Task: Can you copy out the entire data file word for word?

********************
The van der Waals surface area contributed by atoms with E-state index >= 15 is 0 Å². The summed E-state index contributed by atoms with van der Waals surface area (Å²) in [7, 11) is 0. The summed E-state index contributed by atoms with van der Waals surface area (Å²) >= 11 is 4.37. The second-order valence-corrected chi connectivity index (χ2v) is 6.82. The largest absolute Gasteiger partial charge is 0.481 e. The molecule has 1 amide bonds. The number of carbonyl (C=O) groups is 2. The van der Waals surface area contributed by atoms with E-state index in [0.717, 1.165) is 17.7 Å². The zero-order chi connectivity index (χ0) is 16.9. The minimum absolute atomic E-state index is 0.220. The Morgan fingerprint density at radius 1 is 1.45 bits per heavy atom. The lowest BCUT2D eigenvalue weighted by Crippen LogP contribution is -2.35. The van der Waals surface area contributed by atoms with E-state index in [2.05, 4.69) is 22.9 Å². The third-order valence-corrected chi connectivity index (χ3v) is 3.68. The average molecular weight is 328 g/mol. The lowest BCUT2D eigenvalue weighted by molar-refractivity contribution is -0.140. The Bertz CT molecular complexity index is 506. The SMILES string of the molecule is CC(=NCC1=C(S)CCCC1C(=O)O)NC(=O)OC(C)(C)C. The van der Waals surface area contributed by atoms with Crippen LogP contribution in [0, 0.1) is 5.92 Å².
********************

The van der Waals surface area contributed by atoms with E-state index >= 15 is 0 Å². The summed E-state index contributed by atoms with van der Waals surface area (Å²) in [7, 11) is 0. The summed E-state index contributed by atoms with van der Waals surface area (Å²) >= 11 is 4.37. The second-order valence-corrected chi connectivity index (χ2v) is 6.82. The largest absolute Gasteiger partial charge is 0.481 e. The molecule has 1 amide bonds. The number of carbonyl (C=O) groups is 2. The van der Waals surface area contributed by atoms with E-state index in [0.717, 1.165) is 17.7 Å². The zero-order chi connectivity index (χ0) is 16.9. The minimum absolute atomic E-state index is 0.220. The Morgan fingerprint density at radius 1 is 1.45 bits per heavy atom. The lowest BCUT2D eigenvalue weighted by Crippen LogP contribution is -2.35. The van der Waals surface area contributed by atoms with E-state index in [2.05, 4.69) is 22.9 Å². The third-order valence-corrected chi connectivity index (χ3v) is 3.68. The average molecular weight is 328 g/mol. The lowest BCUT2D eigenvalue weighted by molar-refractivity contribution is -0.140. The Bertz CT molecular complexity index is 506. The SMILES string of the molecule is CC(=NCC1=C(S)CCCC1C(=O)O)NC(=O)OC(C)(C)C. The van der Waals surface area contributed by atoms with Crippen LogP contribution in [0, 0.1) is 5.92 Å².